Ethel Payne, born August 14, 1911 was a freelance journalist and the first African American woman to become an international news correspondent. She covered issues pertaining to the political advancement and the social inequality among Blacks in America. An early crusader for African American civil rights, she remained a constant and vigorous political spokesperson in the fight to end racial discrimination. In her thirst for knowledge, and in her desire to share valuable information with the public, Payne, who would later receive international recognition for her endeavors, was dubbed the "First Lady of the Black Press" by the Washington Press Corps, of which she later became president in 1970.
While covering U.S involvement in the Vietnam War, Payne focused on the plight of the Black soldier and how issues, such as racial segregation and discrimination, remained relevant to life back home. In documenting the conditions of these soldiers, her aim was to "fully concentrate on the Negro effort," and to "paint an adequate picture of why they were in Vietnam." Later however, as a writer for the
, she remarked on her experience in covering the war as a failed attempt at reporting the overall immorality of it.
The daughter of a Pullman porter and a stay at home mother of 6, Payne, who desired to become a civil rights leader but was denied entrance into law school on account of her race, discovered her niche in journalism after being jailed for witnessing and questioning the brutal acts performed by a police officer on an African American man. After threatening to report the brutality to the press, she refused her approval for release, remained in jail and advocated for the liberation of the other detainees.
Her break into journalism came when she began organizing recreation and entertainment for African American troops stationed in Japan. In her diary, Payne transcribed accounts of the failed efforts of the U.S military during the war, which had later been published in the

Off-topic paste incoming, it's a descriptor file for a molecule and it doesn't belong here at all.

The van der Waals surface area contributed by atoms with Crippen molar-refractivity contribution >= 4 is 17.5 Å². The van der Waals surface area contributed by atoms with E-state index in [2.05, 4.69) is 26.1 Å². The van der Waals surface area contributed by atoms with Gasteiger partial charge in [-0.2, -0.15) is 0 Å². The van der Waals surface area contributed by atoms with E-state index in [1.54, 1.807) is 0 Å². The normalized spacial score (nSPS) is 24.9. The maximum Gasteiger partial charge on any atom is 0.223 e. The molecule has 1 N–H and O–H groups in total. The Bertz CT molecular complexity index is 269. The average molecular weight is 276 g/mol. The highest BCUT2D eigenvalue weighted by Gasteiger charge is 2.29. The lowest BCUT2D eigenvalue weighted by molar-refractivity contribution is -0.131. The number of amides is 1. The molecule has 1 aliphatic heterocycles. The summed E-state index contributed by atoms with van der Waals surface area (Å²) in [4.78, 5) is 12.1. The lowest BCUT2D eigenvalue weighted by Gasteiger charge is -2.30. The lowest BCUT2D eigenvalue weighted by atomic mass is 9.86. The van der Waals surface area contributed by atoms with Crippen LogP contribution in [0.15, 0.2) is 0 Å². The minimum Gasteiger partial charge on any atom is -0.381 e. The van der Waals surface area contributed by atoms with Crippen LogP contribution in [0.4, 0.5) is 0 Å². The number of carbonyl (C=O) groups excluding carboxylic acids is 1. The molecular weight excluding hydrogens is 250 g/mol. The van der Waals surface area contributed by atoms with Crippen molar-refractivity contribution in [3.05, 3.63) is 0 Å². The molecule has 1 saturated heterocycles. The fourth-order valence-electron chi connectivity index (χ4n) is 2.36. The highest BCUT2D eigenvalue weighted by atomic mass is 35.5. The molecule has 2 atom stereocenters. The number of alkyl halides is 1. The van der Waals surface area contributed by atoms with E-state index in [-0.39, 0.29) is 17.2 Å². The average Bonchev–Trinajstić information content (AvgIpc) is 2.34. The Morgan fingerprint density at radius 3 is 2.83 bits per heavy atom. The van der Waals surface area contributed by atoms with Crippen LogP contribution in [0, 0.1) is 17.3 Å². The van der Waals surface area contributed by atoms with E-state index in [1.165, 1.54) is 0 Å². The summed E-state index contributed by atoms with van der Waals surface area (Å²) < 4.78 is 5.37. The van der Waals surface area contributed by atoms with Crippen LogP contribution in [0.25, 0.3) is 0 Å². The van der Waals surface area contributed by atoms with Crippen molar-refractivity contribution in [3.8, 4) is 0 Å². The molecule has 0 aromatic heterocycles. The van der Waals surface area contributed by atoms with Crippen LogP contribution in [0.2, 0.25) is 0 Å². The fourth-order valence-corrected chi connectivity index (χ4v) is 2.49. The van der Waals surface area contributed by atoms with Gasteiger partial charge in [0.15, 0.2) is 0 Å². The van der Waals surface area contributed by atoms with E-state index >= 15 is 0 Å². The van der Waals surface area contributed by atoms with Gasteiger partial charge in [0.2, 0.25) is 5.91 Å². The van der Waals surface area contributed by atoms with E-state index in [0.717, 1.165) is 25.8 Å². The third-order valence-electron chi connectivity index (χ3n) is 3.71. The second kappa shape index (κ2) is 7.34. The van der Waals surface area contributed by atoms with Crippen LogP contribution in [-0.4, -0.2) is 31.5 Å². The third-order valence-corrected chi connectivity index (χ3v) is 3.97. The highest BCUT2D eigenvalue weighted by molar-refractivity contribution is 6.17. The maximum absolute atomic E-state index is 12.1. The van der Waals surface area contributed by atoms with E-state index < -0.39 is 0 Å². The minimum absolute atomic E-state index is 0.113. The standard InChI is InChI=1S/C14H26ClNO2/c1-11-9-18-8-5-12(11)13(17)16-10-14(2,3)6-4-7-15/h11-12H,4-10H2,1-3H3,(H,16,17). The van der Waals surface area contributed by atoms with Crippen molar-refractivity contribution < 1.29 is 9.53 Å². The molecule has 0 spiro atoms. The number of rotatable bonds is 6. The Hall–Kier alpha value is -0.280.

. Despite the discrimination she encountered from high ranking officials in the U.S government, Payne was offered and accepted a full-time position with the Defender in 1951.
Along with her work as a Vietnam War correspondent, Payne became involved in various endeavors to move her career in journalism. During her time as White House correspondent from 1962-1966, Payne led the fight to end the segregation of interstate travel, immigration quotas, and discrimination in federal housing . Ethel was also the first African American woman to host network news by becoming a political commentator for the CBS aired program "Spectrum" in 1972. Persistently involved in international politics, Payne in 1970 completed a 10-nation tour of Africa with Secretary of State William P. Rogers, and a 6-nation tour with Secretary of State Henry Kissinger six years later. She covered several Democratic National conventions, and witnessed President Lyndon B. Johnson's signing of the Civil Rights Act of 1964 and the Voting Rights Act of 1965.
Over her lifetime, she has received dozens of awards and honorable mentions for her political involvement and activism for African Americans, and her legacy continues to live on today. In 2002 the United States Postal Service honored Ethel Payne by issuing her a 37-cent stamp, and each year aspiring journalists wishing to gain experience on international reporting in Africa are awarded the Ethel Payne Fellowship.
On May 28, 1991 Ethel Payne died of a heart attack in her home in Washington, D.C. She is survived by close relatives, as she forfeited marriage and children for the sake of her work. She was commemorated as one of the 100 most influential correspondents by the National Association of Black Journalists, and remained, untill her death, a longtime advocate in the struggle to bring about change, and to correct the inequalities and racial injustices in the world.